Crosbie's Stratten says of her life "it's like driving a Jaguar, all the time." The trouble is, Crosbie's prose does not whirl like a tornado - or zip page to page like a Jaguar. The prose instead illustrates Stratten from the outside, or provides interpretive glimpses of Stratten's world-eye-view (the Jaguar metaphor, for example). Readers will be left to simply trust Crosbie's judgment. Did Stratten speed through life? Most of Crosbie's prose suggests otherwise.

For example, here Crosbie's Stratten remembers advice from a high school English teacher:

Understand this: confession is codified like anything else. One confesses to sins that are narrowly circumscribed by convention and custom. To contravene these ethical laws is simply to inscribe oneself as other within a fixed system.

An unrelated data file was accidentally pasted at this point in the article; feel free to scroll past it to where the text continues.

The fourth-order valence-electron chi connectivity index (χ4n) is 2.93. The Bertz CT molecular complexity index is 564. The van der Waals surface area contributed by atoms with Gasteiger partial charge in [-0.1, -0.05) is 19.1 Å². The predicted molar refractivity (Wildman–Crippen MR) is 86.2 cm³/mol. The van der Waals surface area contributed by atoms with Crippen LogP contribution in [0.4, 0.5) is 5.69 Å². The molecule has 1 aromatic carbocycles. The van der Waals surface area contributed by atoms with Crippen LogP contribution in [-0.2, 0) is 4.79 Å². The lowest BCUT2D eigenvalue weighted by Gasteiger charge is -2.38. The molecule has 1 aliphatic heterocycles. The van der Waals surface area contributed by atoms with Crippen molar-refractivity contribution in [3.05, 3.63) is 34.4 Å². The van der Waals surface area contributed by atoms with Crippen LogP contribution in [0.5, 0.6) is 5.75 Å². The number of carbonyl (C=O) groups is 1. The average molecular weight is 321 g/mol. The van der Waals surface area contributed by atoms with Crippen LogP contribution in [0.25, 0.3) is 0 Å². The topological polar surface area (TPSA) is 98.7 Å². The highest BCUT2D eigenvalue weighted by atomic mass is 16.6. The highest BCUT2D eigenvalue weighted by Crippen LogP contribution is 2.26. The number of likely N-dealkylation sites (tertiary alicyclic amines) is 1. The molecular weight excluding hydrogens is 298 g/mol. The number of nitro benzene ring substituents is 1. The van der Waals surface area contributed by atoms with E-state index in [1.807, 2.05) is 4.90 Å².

Does that sound like a narrator who's speeding through life? (Why would she remember that?). Surely she sounds more like a narrator full of the knowledge of her own tragic demise. The reader enters the novel with this knowledge also, and Stratten's violent death is never deep beneath the surface.

Crosbie should be applauded for resisting any temptation to simplify Stratten, as Stratten's last boyfriend (Peter Bogdanovich) did in his book The Killing of the Unicorn. In fact, Crosbie's narrative - like Burgess's - resists closure and interpretation. In this sense, Crosbie's purpose here is a literary rescue job - saving Stratten from the confines of her icon status. Crosbie has humanized the Playmate, complicated her - and by using often archaic language, shown Stratten perhaps to be unknowable.